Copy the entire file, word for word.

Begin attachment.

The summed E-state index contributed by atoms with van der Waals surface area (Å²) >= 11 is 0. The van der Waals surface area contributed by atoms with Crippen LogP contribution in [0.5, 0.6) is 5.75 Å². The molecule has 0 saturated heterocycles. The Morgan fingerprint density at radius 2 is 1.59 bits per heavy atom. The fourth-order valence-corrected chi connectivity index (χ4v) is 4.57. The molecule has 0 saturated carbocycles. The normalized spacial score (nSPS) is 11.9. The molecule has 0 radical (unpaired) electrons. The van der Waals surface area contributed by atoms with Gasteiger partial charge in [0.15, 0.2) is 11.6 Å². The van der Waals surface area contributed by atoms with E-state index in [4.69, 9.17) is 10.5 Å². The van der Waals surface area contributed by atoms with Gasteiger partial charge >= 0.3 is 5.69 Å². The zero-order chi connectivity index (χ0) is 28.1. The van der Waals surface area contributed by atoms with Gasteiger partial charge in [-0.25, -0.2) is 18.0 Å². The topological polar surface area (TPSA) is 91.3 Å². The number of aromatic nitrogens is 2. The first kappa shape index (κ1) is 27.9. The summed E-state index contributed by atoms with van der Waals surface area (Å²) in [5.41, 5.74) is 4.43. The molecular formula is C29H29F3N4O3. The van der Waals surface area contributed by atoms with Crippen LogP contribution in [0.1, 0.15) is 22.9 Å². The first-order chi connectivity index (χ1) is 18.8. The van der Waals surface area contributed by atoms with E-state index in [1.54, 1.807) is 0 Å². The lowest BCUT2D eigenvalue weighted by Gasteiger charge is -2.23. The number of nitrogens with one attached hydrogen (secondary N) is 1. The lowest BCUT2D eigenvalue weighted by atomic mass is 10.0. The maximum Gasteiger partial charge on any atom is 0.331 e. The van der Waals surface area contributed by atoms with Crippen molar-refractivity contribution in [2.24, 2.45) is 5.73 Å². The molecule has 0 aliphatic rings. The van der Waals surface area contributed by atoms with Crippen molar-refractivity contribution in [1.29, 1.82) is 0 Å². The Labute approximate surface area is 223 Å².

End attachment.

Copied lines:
The summed E-state index contributed by atoms with van der Waals surface area (Å²) >= 11 is 0. The van der Waals surface area contributed by atoms with Crippen LogP contribution in [0.5, 0.6) is 5.75 Å². The molecule has 0 saturated heterocycles. The Morgan fingerprint density at radius 2 is 1.59 bits per heavy atom. The fourth-order valence-corrected chi connectivity index (χ4v) is 4.57. The molecule has 0 saturated carbocycles. The normalized spacial score (nSPS) is 11.9. The molecule has 0 radical (unpaired) electrons. The van der Waals surface area contributed by atoms with Gasteiger partial charge in [0.15, 0.2) is 11.6 Å². The van der Waals surface area contributed by atoms with E-state index in [4.69, 9.17) is 10.5 Å². The van der Waals surface area contributed by atoms with Gasteiger partial charge >= 0.3 is 5.69 Å². The zero-order chi connectivity index (χ0) is 28.1. The van der Waals surface area contributed by atoms with Gasteiger partial charge in [-0.25, -0.2) is 18.0 Å². The topological polar surface area (TPSA) is 91.3 Å². The number of aromatic nitrogens is 2. The first kappa shape index (κ1) is 27.9. The summed E-state index contributed by atoms with van der Waals surface area (Å²) in [5.41, 5.74) is 4.43. The molecular formula is C29H29F3N4O3. The van der Waals surface area contributed by atoms with Crippen LogP contribution in [0.1, 0.15) is 22.9 Å². The first-order chi connectivity index (χ1) is 18.8. The van der Waals surface area contributed by atoms with E-state index in [1.54, 1.807) is 0 Å². The lowest BCUT2D eigenvalue weighted by Gasteiger charge is -2.23. The number of nitrogens with one attached hydrogen (secondary N) is 1. The lowest BCUT2D eigenvalue weighted by atomic mass is 10.0. The maximum Gasteiger partial charge on any atom is 0.331 e. The van der Waals surface area contributed by atoms with Crippen molar-refractivity contribution in [2.24, 2.45) is 5.73 Å². The molecule has 0 aliphatic rings. The van der Waals surface area contributed by atoms with Crippen molar-refractivity contribution in [1.29, 1.82) is 0 Å². The Labute approximate surface area is 223 Å².